Asserting generic implementations in Java

A while back I ended up creating a simple interface like Predicate<T> as follows:

public interface Predicate<T> {
  boolean evaluate(T state);

Now when you create a bean that requires a predicate on some object, you’d code a setter for it:

package org.example.foos;

public class Foo {
  private Predicate<Bar> guardPredicate;

  public void operate(Bar bar) {
    if (!guardPredicate.evaluate(bar)) {
      throw new IllegalStateException();

    // do stuff with bar

  public void setGuardPredicate(Predicate<Bar> guardPredicate) {
    this.guardPredicate = guardPredicate;

And embed this bean in your Spring ApplicationContext like:

<beans ...>
	<bean class="org.example.foos.Foo">
		<property name="guardPredicate">
			<bean class="" />

From the name of “SomeBarPredicate” you’d expect it to implement Predicate<org.example.foos.Bar>, but there’s no guarantee on that; an implementation of Predicate<java.lang.String> could be passed in as well. There’s no automatic runtime checking because of type erasure.

Class metadata to the rescue!

Whenever your class implements or extends a generic interface or class, this data is recoverable through Class.getGenericInterfaces() or Class.getGenericSuperclass().

Getting the information out is rather painful tough, and I’m not going to re-iterate the examples out there for this. For one, please see Reflecting generics by Ian Robertson.

Luckily Spring 3.0 has a utility class for this: GenericTypeResolver.

For our example, the setter should be rewritten as:

  public void setGuardPredicate(Predicate<Bar> guardPredicate) {

	Class<?> param = GenericTypeResolver.resolveTypeArgument(guardPredicate.getClass(), 
	if (param != null // if null, it was unrecovarable, treat it as Class<Object>
		  && !param.isAssignableFrom(Bar.class)) {
		throw new IllegalArgumentException();
	this.guardPredicate = guardPredicate;

So lets test this with JUnit 4 and Spring testing utitilities:

package org.example.foos;

import static;

import org.junit.Test;
import org.springframework.test.util.ReflectionTestUtils;

public class FooTest {

	private Foo foo = new Foo();
	public void testSetGuardPredicate() {
		setGuardPredicateScenario(new Predicate<Bar>() {
			public boolean evaluate(Bar state) {
				return state.toString().contains("Bar");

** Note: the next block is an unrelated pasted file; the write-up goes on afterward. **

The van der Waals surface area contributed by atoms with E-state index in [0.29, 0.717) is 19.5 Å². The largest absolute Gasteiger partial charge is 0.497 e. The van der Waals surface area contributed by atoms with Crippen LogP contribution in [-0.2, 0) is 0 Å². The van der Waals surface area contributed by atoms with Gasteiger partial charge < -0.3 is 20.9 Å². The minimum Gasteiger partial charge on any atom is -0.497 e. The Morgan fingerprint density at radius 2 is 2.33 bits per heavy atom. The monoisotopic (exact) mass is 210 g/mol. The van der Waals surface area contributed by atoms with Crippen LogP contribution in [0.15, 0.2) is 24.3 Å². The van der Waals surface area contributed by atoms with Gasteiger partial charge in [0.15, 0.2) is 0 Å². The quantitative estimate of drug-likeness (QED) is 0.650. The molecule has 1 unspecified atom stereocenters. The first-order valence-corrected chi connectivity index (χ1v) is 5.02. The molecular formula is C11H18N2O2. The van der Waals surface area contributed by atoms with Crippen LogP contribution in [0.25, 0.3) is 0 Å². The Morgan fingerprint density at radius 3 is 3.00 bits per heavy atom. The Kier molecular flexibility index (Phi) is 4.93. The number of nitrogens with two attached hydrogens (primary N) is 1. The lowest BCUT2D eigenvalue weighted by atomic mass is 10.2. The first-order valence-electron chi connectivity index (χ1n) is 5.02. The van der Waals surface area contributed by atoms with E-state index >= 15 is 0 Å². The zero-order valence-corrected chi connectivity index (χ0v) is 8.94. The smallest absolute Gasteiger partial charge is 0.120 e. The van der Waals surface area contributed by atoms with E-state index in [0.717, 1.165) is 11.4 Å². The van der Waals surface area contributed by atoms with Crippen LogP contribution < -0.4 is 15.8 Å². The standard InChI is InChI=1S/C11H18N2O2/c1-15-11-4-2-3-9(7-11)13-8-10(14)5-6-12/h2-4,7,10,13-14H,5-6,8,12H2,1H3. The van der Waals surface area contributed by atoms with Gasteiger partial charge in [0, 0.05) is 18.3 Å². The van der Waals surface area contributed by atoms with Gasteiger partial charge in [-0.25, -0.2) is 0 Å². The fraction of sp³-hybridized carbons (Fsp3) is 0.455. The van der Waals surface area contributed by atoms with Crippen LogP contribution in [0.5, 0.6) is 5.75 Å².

public void testSetGuardPredicateWithWrongTyped() {
		setGuardPredicateScenario(new Predicate<String>() {
			public boolean evaluate(String state) {
				return state != null && !state.isEmpty();
	public void testSetGuardPredicateWithUntyped() {
		setGuardPredicateScenario(new Predicate() {
			public boolean evaluate(Object state) {
				return state != null;
	private void setGuardPredicateScenario(Object predicate) {
		ReflectionTestUtils.invokeSetterMethod(foo, "guardPredicate", 
				predicate, Predicate.class);
		foo.operate(new Bar());

Voila, tests pass. Be sure to test it without our assertions as well; look at “testSetGuardPredicateWithWrongTyped” result to see a not so nice ClassCastException:

java.lang.Exception: Unexpected exception, expected<java.lang.IllegalArgumentException> but was<java.lang.ClassCastException>
Caused by: java.lang.ClassCastException: org.example.foos.Bar cannot be cast to java.lang.String
	at org.example.foos.FooTest$2.evaluate(
	at org.example.foos.Foo.operate(
	at org.example.foos.FooTest.setGuardPredicateScenario(
	at org.example.foos.FooTest.testSetGuardPredicateWithWrongTyped(

With assertions we catch that configuration problem in earlier refresh stage.


Leave a Reply

Fill in your details below or click an icon to log in: Logo

You are commenting using your account. Log Out /  Change )

Google photo

You are commenting using your Google account. Log Out /  Change )

Twitter picture

You are commenting using your Twitter account. Log Out /  Change )

Facebook photo

You are commenting using your Facebook account. Log Out /  Change )

Connecting to %s

%d bloggers like this: